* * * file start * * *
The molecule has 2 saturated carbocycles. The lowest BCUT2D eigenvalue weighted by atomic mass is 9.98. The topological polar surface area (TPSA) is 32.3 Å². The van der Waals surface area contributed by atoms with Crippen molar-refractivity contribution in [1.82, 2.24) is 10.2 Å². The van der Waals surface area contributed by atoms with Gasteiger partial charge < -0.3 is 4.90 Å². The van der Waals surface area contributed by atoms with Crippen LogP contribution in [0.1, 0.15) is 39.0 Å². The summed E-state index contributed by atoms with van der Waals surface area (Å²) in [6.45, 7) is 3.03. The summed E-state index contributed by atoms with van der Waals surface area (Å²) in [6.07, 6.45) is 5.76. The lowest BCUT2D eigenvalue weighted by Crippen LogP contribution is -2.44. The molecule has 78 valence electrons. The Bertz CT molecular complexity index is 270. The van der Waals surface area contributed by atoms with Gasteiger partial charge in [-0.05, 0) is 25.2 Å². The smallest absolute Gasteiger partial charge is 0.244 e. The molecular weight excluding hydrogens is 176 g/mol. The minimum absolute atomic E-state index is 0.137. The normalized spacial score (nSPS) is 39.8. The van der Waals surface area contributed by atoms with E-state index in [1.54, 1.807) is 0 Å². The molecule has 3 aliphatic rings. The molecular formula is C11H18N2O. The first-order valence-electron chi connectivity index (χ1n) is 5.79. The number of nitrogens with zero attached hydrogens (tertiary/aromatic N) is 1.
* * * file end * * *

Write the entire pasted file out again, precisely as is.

The molecule has 2 saturated carbocycles. The lowest BCUT2D eigenvalue weighted by atomic mass is 9.98. The topological polar surface area (TPSA) is 32.3 Å². The van der Waals surface area contributed by atoms with Crippen molar-refractivity contribution in [1.82, 2.24) is 10.2 Å². The van der Waals surface area contributed by atoms with Gasteiger partial charge < -0.3 is 4.90 Å². The van der Waals surface area contributed by atoms with Crippen LogP contribution in [0.1, 0.15) is 39.0 Å². The summed E-state index contributed by atoms with van der Waals surface area (Å²) in [6.45, 7) is 3.03. The summed E-state index contributed by atoms with van der Waals surface area (Å²) in [6.07, 6.45) is 5.76. The lowest BCUT2D eigenvalue weighted by Crippen LogP contribution is -2.44. The molecule has 78 valence electrons. The Bertz CT molecular complexity index is 270. The van der Waals surface area contributed by atoms with Gasteiger partial charge in [-0.05, 0) is 25.2 Å². The smallest absolute Gasteiger partial charge is 0.244 e. The molecular weight excluding hydrogens is 176 g/mol. The minimum absolute atomic E-state index is 0.137. The normalized spacial score (nSPS) is 39.8. The van der Waals surface area contributed by atoms with E-state index in [1.54, 1.807) is 0 Å². The molecule has 3 aliphatic rings. The molecular formula is C11H18N2O. The first-order valence-electron chi connectivity index (χ1n) is 5.79. The number of nitrogens with zero attached hydrogens (tertiary/aromatic N) is 1.